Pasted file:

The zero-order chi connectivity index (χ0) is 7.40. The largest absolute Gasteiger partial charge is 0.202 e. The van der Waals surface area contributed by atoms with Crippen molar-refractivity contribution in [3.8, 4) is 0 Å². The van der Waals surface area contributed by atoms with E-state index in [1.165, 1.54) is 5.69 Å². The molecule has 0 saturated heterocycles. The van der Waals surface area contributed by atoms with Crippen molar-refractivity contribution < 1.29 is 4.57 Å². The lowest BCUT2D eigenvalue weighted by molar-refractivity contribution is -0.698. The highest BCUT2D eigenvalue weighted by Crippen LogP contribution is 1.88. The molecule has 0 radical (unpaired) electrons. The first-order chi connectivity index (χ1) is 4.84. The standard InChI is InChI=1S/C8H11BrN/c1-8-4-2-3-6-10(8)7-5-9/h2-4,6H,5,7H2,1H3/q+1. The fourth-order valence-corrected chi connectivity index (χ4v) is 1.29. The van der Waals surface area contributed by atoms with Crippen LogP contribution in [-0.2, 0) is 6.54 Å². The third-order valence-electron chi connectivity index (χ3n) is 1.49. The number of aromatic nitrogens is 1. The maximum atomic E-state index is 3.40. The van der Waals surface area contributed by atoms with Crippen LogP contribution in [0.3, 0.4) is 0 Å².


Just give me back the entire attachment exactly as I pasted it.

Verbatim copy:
The zero-order chi connectivity index (χ0) is 7.40. The largest absolute Gasteiger partial charge is 0.202 e. The van der Waals surface area contributed by atoms with Crippen molar-refractivity contribution in [3.8, 4) is 0 Å². The van der Waals surface area contributed by atoms with E-state index in [1.165, 1.54) is 5.69 Å². The molecule has 0 saturated heterocycles. The van der Waals surface area contributed by atoms with Crippen molar-refractivity contribution < 1.29 is 4.57 Å². The lowest BCUT2D eigenvalue weighted by molar-refractivity contribution is -0.698. The highest BCUT2D eigenvalue weighted by Crippen LogP contribution is 1.88. The molecule has 0 radical (unpaired) electrons. The first-order chi connectivity index (χ1) is 4.84. The standard InChI is InChI=1S/C8H11BrN/c1-8-4-2-3-6-10(8)7-5-9/h2-4,6H,5,7H2,1H3/q+1. The fourth-order valence-corrected chi connectivity index (χ4v) is 1.29. The van der Waals surface area contributed by atoms with Crippen LogP contribution in [-0.2, 0) is 6.54 Å². The third-order valence-electron chi connectivity index (χ3n) is 1.49. The number of aromatic nitrogens is 1. The maximum atomic E-state index is 3.40. The van der Waals surface area contributed by atoms with Crippen LogP contribution in [0.3, 0.4) is 0 Å².